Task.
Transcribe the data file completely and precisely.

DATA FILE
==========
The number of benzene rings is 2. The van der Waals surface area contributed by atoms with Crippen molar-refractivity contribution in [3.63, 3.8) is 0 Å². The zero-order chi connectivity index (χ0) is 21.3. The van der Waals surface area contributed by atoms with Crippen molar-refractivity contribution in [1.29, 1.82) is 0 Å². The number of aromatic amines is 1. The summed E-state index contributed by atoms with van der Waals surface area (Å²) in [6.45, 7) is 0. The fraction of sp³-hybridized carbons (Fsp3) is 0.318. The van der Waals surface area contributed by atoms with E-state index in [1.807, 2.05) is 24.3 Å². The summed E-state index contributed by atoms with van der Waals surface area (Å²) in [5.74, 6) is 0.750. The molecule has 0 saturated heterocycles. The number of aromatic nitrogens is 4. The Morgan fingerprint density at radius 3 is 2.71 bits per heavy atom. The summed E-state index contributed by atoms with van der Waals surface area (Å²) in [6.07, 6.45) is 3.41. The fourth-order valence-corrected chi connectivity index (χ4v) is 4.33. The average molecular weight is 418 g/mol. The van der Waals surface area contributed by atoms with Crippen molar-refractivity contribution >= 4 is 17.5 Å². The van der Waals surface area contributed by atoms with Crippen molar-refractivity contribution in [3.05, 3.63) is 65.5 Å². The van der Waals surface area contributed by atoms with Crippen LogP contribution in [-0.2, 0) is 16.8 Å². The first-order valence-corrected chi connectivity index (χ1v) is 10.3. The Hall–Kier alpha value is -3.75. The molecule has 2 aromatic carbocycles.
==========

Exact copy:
The number of benzene rings is 2. The van der Waals surface area contributed by atoms with Crippen molar-refractivity contribution in [3.63, 3.8) is 0 Å². The zero-order chi connectivity index (χ0) is 21.3. The van der Waals surface area contributed by atoms with Crippen molar-refractivity contribution in [1.29, 1.82) is 0 Å². The number of aromatic amines is 1. The summed E-state index contributed by atoms with van der Waals surface area (Å²) in [6.45, 7) is 0. The fraction of sp³-hybridized carbons (Fsp3) is 0.318. The van der Waals surface area contributed by atoms with E-state index in [1.807, 2.05) is 24.3 Å². The summed E-state index contributed by atoms with van der Waals surface area (Å²) in [5.74, 6) is 0.750. The molecule has 0 saturated heterocycles. The number of aromatic nitrogens is 4. The Morgan fingerprint density at radius 3 is 2.71 bits per heavy atom. The summed E-state index contributed by atoms with van der Waals surface area (Å²) in [6.07, 6.45) is 3.41. The fourth-order valence-corrected chi connectivity index (χ4v) is 4.33. The average molecular weight is 418 g/mol. The van der Waals surface area contributed by atoms with Crippen molar-refractivity contribution >= 4 is 17.5 Å². The van der Waals surface area contributed by atoms with Crippen molar-refractivity contribution in [3.05, 3.63) is 65.5 Å². The van der Waals surface area contributed by atoms with Crippen LogP contribution in [-0.2, 0) is 16.8 Å². The first-order valence-corrected chi connectivity index (χ1v) is 10.3. The Hall–Kier alpha value is -3.75. The molecule has 2 aromatic carbocycles.